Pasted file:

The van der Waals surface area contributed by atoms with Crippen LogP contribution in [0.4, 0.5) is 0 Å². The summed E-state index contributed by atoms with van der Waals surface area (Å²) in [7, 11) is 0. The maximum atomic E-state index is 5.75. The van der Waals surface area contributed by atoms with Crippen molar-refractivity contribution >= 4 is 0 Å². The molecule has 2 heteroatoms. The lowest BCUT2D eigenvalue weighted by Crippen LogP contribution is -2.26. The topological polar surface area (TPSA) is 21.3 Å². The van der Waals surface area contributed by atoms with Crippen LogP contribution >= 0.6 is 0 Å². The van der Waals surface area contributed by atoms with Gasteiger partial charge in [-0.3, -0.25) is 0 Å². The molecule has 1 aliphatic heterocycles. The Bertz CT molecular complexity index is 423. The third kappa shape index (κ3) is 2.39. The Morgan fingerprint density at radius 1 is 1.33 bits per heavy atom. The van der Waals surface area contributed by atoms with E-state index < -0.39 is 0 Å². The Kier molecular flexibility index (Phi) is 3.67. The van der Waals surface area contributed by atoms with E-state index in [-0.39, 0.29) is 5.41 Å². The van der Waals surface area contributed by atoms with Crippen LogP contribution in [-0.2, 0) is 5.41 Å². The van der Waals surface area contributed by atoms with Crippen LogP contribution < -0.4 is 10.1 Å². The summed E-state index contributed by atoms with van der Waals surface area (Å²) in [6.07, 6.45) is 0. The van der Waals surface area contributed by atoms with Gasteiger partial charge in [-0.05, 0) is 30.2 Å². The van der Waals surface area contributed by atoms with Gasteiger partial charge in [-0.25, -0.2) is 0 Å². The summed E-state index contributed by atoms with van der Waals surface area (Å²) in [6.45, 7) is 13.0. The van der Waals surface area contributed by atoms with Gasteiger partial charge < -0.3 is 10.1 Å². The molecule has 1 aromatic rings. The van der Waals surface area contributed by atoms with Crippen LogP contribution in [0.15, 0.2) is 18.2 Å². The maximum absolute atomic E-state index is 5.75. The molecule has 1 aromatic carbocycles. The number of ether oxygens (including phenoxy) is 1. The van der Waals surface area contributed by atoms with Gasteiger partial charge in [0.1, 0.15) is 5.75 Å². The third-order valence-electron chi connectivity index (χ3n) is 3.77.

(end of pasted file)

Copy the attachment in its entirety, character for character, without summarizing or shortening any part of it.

The van der Waals surface area contributed by atoms with Crippen LogP contribution in [0.4, 0.5) is 0 Å². The summed E-state index contributed by atoms with van der Waals surface area (Å²) in [7, 11) is 0. The maximum atomic E-state index is 5.75. The van der Waals surface area contributed by atoms with Crippen molar-refractivity contribution >= 4 is 0 Å². The molecule has 2 heteroatoms. The lowest BCUT2D eigenvalue weighted by Crippen LogP contribution is -2.26. The topological polar surface area (TPSA) is 21.3 Å². The van der Waals surface area contributed by atoms with Crippen LogP contribution >= 0.6 is 0 Å². The van der Waals surface area contributed by atoms with Gasteiger partial charge in [-0.3, -0.25) is 0 Å². The molecule has 1 aliphatic heterocycles. The Bertz CT molecular complexity index is 423. The third kappa shape index (κ3) is 2.39. The Morgan fingerprint density at radius 1 is 1.33 bits per heavy atom. The van der Waals surface area contributed by atoms with E-state index < -0.39 is 0 Å². The Kier molecular flexibility index (Phi) is 3.67. The van der Waals surface area contributed by atoms with E-state index in [-0.39, 0.29) is 5.41 Å². The van der Waals surface area contributed by atoms with Crippen LogP contribution in [-0.2, 0) is 5.41 Å². The van der Waals surface area contributed by atoms with Crippen LogP contribution < -0.4 is 10.1 Å². The summed E-state index contributed by atoms with van der Waals surface area (Å²) in [6.07, 6.45) is 0. The van der Waals surface area contributed by atoms with Gasteiger partial charge in [-0.05, 0) is 30.2 Å². The van der Waals surface area contributed by atoms with Gasteiger partial charge in [-0.25, -0.2) is 0 Å². The summed E-state index contributed by atoms with van der Waals surface area (Å²) in [6.45, 7) is 13.0. The van der Waals surface area contributed by atoms with Gasteiger partial charge < -0.3 is 10.1 Å². The molecule has 1 aromatic rings. The van der Waals surface area contributed by atoms with Crippen LogP contribution in [0.15, 0.2) is 18.2 Å². The maximum absolute atomic E-state index is 5.75. The molecule has 1 aromatic carbocycles. The number of ether oxygens (including phenoxy) is 1. The van der Waals surface area contributed by atoms with Gasteiger partial charge in [0.1, 0.15) is 5.75 Å². The third-order valence-electron chi connectivity index (χ3n) is 3.77.